19. Just come in from work to stick on the news and see somebody having a massive go at Gordon Brown in the street!
    I must say, regardless of party affiliation, I hate to see that sort of thing. I have a suspicion that a lot of the time (apart from the odd really genuine case), its the two main parties dropping in ‘plants’ for this sort of thing.

  20. Mike N: Some might shoot down your post as not-PC but you do have a serious point, correct or not.

    The hypothesis is that more affluent people , generally speaking, tend to live longer because of better diet, less stressful lifestyle etc. etc. That is probably self-evident.

    Since, those people, generally speaking again, are more likely to vote Tory, the gap between the two as you go up the age groups could widen.

    It needs to be empirically tested.

  21. I make it 6 out of the last 10 polls have put Labour in the 20s.

    Looks like it’s full steam ahead for the narrative of the Tories struggling to win 40% and Labour struggling to win 30% of which Robert Waller of the Almanac of British Politics is a strong advocate.

  22. Lin Rees,

    “This move has clearly influenced the polls.”

    Which move? The business leaders supporting the Tories? Might have been a factor in the Tory lead edging 10 points more recently, but difficult to tell. The Tories coercing the business leaders to their cause? Far too early to tell.

  23. Bill Roy
    I assume the Tories want to pay down the debt with it, hoping like GB that next year they won’t have to borrow it back again to do other things with it. But, like I say, Boulton did not expand. Peston said it just amounted to an ideological difference in the end. I suppose Peston means that if the Tories handed out the savings (always assuming these van be made of course) as money in contracts to private enterprise, then that’s better than paying hospital cleaners or outreach lesbian drama club organisers. But they all buy things and pay taxes. Notice how I chose a suitable balanced description of public servants to appease our moderator’s sense of what’s fair comment. I am scarred dreadfully by the way. I just keep telling myself that the bramble is a treasure of nature.

  24. @Mitz, Bill Roy, NBeale,

    the gap persists for other sets of dates… online companies AR, Opinium, Harris and YG show higher gaps than Comres, Ispsos-Mori, ICm and TNB

  25. Mike N,

    I agree with Surbiton – there could well be a link, and in my view it would certainly bear some empirical research.

  26. However much I protest I am not being partisan no one will believe me. However, watching the re-run of PMQ Nick Robinson interviewing GB I have to say, Brown should be coached in making some sort of attempt to answer a question. His performance is like a profoundly deaf man talking to someone who is not aware of his hearing defect.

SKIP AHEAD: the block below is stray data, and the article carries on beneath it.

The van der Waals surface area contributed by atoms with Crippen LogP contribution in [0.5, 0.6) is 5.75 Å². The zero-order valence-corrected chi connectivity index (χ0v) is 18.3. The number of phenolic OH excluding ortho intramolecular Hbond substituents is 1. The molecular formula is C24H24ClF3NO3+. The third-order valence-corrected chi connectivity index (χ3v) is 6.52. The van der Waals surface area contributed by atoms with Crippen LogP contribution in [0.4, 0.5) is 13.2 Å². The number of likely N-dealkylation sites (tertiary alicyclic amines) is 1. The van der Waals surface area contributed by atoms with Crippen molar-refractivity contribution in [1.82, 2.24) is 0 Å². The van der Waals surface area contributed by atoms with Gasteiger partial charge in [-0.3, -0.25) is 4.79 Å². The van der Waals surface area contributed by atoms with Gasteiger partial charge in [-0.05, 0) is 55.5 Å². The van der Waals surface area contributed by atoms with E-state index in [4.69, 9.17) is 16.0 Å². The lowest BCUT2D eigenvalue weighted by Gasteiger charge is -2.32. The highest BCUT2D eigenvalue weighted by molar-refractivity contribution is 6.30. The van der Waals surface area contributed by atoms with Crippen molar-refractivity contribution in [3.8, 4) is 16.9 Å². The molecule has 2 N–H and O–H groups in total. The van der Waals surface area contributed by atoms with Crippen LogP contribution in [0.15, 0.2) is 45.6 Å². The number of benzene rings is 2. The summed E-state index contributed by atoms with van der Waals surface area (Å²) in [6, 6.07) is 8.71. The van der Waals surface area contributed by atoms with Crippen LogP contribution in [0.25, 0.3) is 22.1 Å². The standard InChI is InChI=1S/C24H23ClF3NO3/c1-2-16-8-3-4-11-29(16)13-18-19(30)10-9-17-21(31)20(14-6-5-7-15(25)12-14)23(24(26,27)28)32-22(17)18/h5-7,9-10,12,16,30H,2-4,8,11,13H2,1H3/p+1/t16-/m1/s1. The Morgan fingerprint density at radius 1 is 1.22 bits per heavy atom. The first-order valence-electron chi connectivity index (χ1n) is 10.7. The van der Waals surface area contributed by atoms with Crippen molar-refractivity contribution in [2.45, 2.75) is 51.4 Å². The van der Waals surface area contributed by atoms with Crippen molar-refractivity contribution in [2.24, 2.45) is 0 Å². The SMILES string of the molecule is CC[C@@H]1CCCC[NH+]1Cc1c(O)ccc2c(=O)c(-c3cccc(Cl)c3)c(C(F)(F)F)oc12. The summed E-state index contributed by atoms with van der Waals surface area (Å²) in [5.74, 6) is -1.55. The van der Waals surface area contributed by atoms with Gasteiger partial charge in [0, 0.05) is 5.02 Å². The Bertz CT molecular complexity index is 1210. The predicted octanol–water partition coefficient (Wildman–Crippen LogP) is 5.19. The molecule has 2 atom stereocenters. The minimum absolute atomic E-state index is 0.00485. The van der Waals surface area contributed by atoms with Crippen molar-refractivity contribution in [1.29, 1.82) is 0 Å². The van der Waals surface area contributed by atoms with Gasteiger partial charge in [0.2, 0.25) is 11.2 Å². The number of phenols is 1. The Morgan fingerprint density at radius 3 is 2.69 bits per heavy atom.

“Good lunch in the Millpond these days” ? Answer “Oh Georgie Best, Best by name, best by talent.”

  27. Surbiton – ah yes, I should’ve said I’m an ‘oldie’ too… which of course means I don’t have to be PC, doesn’t it?

  28. The Last Fandango

    “A constitutional crisis is a distinct possibility as a result of devolution.”

    Devolution was the response to a constitutional crisis which was the mirror image of the one you describe. It provided us with a modern PR parliament fit for purpose and Donald Dewar’s vision was that it would also provide a model for the reform of Westminster.

    “Personally I think the Union is 15 years away from dissolution unless some sort of new federal type settlement can be agreed.”

    You coud be right there, and if any solution is offered it will, in the Westminster tradition, be too little and too late.

    “The inconsistencies and inequities unleashed by devolution are slowly gathering critical mass.”

    No, the inconsistencies and inequities were there before devolution and it is the perception of them by English Tories hitherto ignorant of Scottish values, geography, history, traditions, constitutional differences, and religion that are growing.

    The sole Scottish Con MP finds the task of educating his colleagues on devolved responsibilities to be burdensome. This may at least in part account for his low standing among the party leadership.

    As we drift inexorably towards the break-up of the UK, please keep in mind that while the other parties and the media contributed, you should seek an explanation in the two long periods of postwar Conservative government during which Conservatives were wiped from the map in the only part of the UK where they once had support of over 50% of the electorate.

    NewLabour’s departure from it’s traditional values to capture the votes of “Middle England” was at the cost of turning its back on Scotland, but there is no doubt that nobody has done more to further the advance of the SNP than Margaret Thatcher.

  29. @Mike N,

    My gut instinct says you have a point, difficult to measure…

    I can say that the life expectancy in the East of Glasgow is 54 but in North Glasgow it is 74…. it would be interesting to use this type of life expectancy data accross different constituencies…. I would not envy whoever wants to try that